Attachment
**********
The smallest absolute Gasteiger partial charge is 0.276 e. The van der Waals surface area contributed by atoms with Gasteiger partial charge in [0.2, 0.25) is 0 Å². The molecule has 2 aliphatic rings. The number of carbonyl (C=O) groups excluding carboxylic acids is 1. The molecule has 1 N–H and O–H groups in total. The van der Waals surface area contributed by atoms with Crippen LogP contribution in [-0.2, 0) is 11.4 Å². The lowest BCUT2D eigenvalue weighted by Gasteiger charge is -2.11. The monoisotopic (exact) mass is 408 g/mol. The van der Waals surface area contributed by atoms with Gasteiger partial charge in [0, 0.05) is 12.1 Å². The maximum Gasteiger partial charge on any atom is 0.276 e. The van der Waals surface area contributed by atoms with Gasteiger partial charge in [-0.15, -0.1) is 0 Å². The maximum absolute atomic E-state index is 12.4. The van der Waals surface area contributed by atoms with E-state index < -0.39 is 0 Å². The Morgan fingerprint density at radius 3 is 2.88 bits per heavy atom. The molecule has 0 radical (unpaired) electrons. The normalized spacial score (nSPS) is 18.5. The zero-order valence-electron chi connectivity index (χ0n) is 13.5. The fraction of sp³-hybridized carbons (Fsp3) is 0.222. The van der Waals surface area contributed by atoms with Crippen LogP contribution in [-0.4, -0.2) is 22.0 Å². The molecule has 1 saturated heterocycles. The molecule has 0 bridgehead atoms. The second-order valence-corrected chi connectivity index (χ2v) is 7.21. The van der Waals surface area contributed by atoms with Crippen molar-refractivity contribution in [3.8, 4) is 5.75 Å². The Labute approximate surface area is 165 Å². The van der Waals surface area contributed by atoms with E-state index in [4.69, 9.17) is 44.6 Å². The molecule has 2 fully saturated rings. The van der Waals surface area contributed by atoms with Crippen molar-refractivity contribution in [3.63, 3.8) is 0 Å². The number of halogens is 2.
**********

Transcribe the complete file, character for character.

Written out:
The smallest absolute Gasteiger partial charge is 0.276 e. The van der Waals surface area contributed by atoms with Gasteiger partial charge in [0.2, 0.25) is 0 Å². The molecule has 2 aliphatic rings. The number of carbonyl (C=O) groups excluding carboxylic acids is 1. The molecule has 1 N–H and O–H groups in total. The van der Waals surface area contributed by atoms with Crippen LogP contribution in [-0.2, 0) is 11.4 Å². The lowest BCUT2D eigenvalue weighted by Gasteiger charge is -2.11. The monoisotopic (exact) mass is 408 g/mol. The van der Waals surface area contributed by atoms with Gasteiger partial charge in [0, 0.05) is 12.1 Å². The maximum Gasteiger partial charge on any atom is 0.276 e. The van der Waals surface area contributed by atoms with Gasteiger partial charge in [-0.15, -0.1) is 0 Å². The maximum absolute atomic E-state index is 12.4. The van der Waals surface area contributed by atoms with E-state index < -0.39 is 0 Å². The Morgan fingerprint density at radius 3 is 2.88 bits per heavy atom. The molecule has 0 radical (unpaired) electrons. The normalized spacial score (nSPS) is 18.5. The zero-order valence-electron chi connectivity index (χ0n) is 13.5. The fraction of sp³-hybridized carbons (Fsp3) is 0.222. The van der Waals surface area contributed by atoms with Crippen LogP contribution in [-0.4, -0.2) is 22.0 Å². The molecule has 1 saturated heterocycles. The molecule has 0 bridgehead atoms. The second-order valence-corrected chi connectivity index (χ2v) is 7.21. The van der Waals surface area contributed by atoms with Crippen molar-refractivity contribution in [3.8, 4) is 5.75 Å². The Labute approximate surface area is 165 Å². The van der Waals surface area contributed by atoms with E-state index in [4.69, 9.17) is 44.6 Å². The molecule has 2 fully saturated rings. The van der Waals surface area contributed by atoms with Crippen molar-refractivity contribution in [3.63, 3.8) is 0 Å². The number of halogens is 2.